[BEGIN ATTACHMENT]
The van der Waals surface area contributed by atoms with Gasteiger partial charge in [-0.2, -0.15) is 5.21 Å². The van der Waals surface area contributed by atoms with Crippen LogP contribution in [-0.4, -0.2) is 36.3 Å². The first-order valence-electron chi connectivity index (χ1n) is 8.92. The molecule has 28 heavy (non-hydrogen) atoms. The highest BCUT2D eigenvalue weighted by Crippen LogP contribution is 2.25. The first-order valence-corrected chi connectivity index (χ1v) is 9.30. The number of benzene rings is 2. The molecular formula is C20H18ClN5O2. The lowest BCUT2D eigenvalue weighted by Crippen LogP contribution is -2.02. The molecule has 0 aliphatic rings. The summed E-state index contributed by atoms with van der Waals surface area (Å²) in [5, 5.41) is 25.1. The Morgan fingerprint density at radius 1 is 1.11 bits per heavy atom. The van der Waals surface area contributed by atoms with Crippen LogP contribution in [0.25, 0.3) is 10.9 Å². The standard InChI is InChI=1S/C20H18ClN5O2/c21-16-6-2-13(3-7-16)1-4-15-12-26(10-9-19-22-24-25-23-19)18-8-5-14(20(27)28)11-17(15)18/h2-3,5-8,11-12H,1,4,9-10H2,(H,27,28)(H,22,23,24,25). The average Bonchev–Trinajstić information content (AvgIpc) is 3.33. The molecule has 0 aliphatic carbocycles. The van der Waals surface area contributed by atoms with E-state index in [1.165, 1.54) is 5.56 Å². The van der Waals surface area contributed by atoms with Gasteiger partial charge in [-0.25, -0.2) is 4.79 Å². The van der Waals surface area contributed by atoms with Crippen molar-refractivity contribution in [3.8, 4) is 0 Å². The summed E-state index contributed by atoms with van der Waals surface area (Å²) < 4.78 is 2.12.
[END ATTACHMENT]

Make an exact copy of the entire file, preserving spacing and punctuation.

The van der Waals surface area contributed by atoms with Gasteiger partial charge in [-0.2, -0.15) is 5.21 Å². The van der Waals surface area contributed by atoms with Crippen LogP contribution in [-0.4, -0.2) is 36.3 Å². The first-order valence-electron chi connectivity index (χ1n) is 8.92. The molecule has 28 heavy (non-hydrogen) atoms. The highest BCUT2D eigenvalue weighted by Crippen LogP contribution is 2.25. The first-order valence-corrected chi connectivity index (χ1v) is 9.30. The number of benzene rings is 2. The molecular formula is C20H18ClN5O2. The lowest BCUT2D eigenvalue weighted by Crippen LogP contribution is -2.02. The molecule has 0 aliphatic rings. The summed E-state index contributed by atoms with van der Waals surface area (Å²) in [5, 5.41) is 25.1. The Morgan fingerprint density at radius 1 is 1.11 bits per heavy atom. The van der Waals surface area contributed by atoms with Crippen LogP contribution in [0.25, 0.3) is 10.9 Å². The standard InChI is InChI=1S/C20H18ClN5O2/c21-16-6-2-13(3-7-16)1-4-15-12-26(10-9-19-22-24-25-23-19)18-8-5-14(20(27)28)11-17(15)18/h2-3,5-8,11-12H,1,4,9-10H2,(H,27,28)(H,22,23,24,25). The average Bonchev–Trinajstić information content (AvgIpc) is 3.33. The molecule has 0 aliphatic carbocycles. The van der Waals surface area contributed by atoms with E-state index in [1.165, 1.54) is 5.56 Å². The van der Waals surface area contributed by atoms with Gasteiger partial charge in [-0.25, -0.2) is 4.79 Å². The van der Waals surface area contributed by atoms with Crippen molar-refractivity contribution in [3.8, 4) is 0 Å². The summed E-state index contributed by atoms with van der Waals surface area (Å²) < 4.78 is 2.12.